There’s a long tradition of street art in Melbourne, but the city is no stranger to a vibrant, vibrant street culture.
This year’s Melbourne Art Week marks the opening of the new Street Art Melbourne exhibition at the Royal Melbourne Museum, with the artists’ collective, StreetArtFremantle, making a splash in the new exhibition, which will be on view until November 1.
The Melbourne Street Art Gallery has been one of the best-established galleries in the city for decades, but in the last year it has become increasingly popular with the young generation.
While the gallery’s current focus is on the art of street culture, the gallery will be returning to its roots by bringing together artists who have been working together for decades.
Street Art Melbourne’s inaugural exhibition will feature some of the city’s most celebrated street art projects, including a massive mural by street artist Tom Tindall, which was designed as a “message to the world”, and a huge mural by the Melbourne-based graffiti artist, The Pussycat, that was commissioned in 2014.
“The mural was created as a statement to the street art community, which is currently in a state of crisis,” said StreetArtMornings co-founder and curator, Andrew Miller.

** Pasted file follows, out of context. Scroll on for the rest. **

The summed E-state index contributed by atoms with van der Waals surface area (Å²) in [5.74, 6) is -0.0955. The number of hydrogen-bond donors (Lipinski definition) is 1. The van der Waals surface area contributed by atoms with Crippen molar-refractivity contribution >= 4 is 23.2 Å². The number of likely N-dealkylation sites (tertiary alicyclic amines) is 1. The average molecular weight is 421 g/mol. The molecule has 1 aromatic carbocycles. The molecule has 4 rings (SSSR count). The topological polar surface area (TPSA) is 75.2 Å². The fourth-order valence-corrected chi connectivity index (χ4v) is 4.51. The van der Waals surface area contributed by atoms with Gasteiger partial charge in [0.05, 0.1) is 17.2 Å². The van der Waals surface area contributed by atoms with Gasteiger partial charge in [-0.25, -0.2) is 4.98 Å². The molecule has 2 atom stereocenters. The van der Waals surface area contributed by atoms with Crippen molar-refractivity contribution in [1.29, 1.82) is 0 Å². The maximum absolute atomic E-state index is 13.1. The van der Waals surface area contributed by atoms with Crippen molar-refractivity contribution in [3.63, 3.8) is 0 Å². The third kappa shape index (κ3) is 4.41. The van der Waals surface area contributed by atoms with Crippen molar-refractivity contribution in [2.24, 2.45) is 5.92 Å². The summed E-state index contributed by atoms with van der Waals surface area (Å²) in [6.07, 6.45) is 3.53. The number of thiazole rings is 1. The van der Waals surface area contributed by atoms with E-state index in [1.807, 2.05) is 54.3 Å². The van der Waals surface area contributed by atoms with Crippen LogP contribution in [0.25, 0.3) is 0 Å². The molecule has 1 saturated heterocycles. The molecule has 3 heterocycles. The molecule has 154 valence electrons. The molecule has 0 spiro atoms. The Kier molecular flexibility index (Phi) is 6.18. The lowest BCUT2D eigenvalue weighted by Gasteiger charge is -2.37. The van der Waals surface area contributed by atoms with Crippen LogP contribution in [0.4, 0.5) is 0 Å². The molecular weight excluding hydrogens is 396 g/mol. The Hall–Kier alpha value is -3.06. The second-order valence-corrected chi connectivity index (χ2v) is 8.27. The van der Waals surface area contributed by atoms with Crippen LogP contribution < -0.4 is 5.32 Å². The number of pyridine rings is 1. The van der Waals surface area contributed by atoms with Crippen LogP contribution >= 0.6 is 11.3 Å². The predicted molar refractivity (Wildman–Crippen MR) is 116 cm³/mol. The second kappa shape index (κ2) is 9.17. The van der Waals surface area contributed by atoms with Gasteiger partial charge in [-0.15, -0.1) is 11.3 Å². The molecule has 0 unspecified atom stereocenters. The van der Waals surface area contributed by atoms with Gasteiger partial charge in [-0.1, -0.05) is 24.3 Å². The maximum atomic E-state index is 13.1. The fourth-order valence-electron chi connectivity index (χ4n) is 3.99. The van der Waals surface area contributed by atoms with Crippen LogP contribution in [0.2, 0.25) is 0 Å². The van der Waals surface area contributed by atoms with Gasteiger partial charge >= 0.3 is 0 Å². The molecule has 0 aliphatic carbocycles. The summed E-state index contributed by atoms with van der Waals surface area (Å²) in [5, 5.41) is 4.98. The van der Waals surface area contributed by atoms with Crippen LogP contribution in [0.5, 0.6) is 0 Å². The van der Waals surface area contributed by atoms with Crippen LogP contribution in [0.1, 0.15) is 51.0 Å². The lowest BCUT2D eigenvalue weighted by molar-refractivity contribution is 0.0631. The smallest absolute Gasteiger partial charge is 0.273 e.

“There’s a sense of the art world, of the street, of how people can have fun without it being dangerous, and there’s a lot of people in Melbourne who don’t have the opportunity to get involved in that sort of thing.”
Mr Miller said that in the past few years, street art has grown in popularity in Melbourne and it is this growth that led to the new gallery opening, with street artists working together in a collaborative fashion.
“We’re doing this as an extension of what street art can be, because we think it’s the future of art,” he said.
“Street art is about being free.
It’s about not feeling like you have to do the right thing.
It is about not trying to control what’s going on.
It means having a lot more freedom of expression.”
The gallery has worked with the likes of graffiti artist Tindalls, and the likes and artists of The Puff, who also created the massive mural, which has since been covered up and left to rot in a parking lot.
The new exhibition will also feature some works that are not street art, including some artworks that are inspired by the Australian national anthem, The Star Spangled Banner.
“It’s the anthem of the Australian flag, but we’re also incorporating the imagery of the Aboriginal flag,” Mr Miller said.
The exhibition will be open until November 11.